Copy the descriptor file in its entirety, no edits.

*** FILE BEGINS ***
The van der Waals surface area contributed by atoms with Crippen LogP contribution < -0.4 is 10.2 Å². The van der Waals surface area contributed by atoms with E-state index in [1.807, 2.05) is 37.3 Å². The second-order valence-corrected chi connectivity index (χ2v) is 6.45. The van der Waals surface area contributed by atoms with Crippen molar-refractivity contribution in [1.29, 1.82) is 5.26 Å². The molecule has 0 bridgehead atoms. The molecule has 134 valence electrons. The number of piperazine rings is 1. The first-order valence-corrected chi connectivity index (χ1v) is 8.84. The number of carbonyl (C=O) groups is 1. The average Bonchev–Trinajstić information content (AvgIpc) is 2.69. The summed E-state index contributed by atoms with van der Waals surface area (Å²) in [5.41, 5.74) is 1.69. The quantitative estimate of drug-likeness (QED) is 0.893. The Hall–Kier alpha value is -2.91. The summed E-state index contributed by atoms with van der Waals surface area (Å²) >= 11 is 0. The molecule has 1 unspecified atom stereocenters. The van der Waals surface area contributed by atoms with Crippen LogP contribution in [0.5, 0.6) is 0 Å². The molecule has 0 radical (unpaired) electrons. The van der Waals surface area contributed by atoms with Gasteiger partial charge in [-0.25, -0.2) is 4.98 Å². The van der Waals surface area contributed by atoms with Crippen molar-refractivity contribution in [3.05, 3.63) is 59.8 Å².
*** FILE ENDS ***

The van der Waals surface area contributed by atoms with Crippen LogP contribution < -0.4 is 10.2 Å². The van der Waals surface area contributed by atoms with E-state index in [1.807, 2.05) is 37.3 Å². The second-order valence-corrected chi connectivity index (χ2v) is 6.45. The van der Waals surface area contributed by atoms with Crippen molar-refractivity contribution in [1.29, 1.82) is 5.26 Å². The molecule has 0 bridgehead atoms. The molecule has 134 valence electrons. The number of piperazine rings is 1. The first-order valence-corrected chi connectivity index (χ1v) is 8.84. The number of carbonyl (C=O) groups is 1. The average Bonchev–Trinajstić information content (AvgIpc) is 2.69. The summed E-state index contributed by atoms with van der Waals surface area (Å²) in [5.41, 5.74) is 1.69. The quantitative estimate of drug-likeness (QED) is 0.893. The Hall–Kier alpha value is -2.91. The summed E-state index contributed by atoms with van der Waals surface area (Å²) >= 11 is 0. The molecule has 1 unspecified atom stereocenters. The van der Waals surface area contributed by atoms with Crippen LogP contribution in [0.5, 0.6) is 0 Å². The molecule has 0 radical (unpaired) electrons. The van der Waals surface area contributed by atoms with Gasteiger partial charge in [-0.25, -0.2) is 4.98 Å². The van der Waals surface area contributed by atoms with Crippen molar-refractivity contribution in [3.05, 3.63) is 59.8 Å².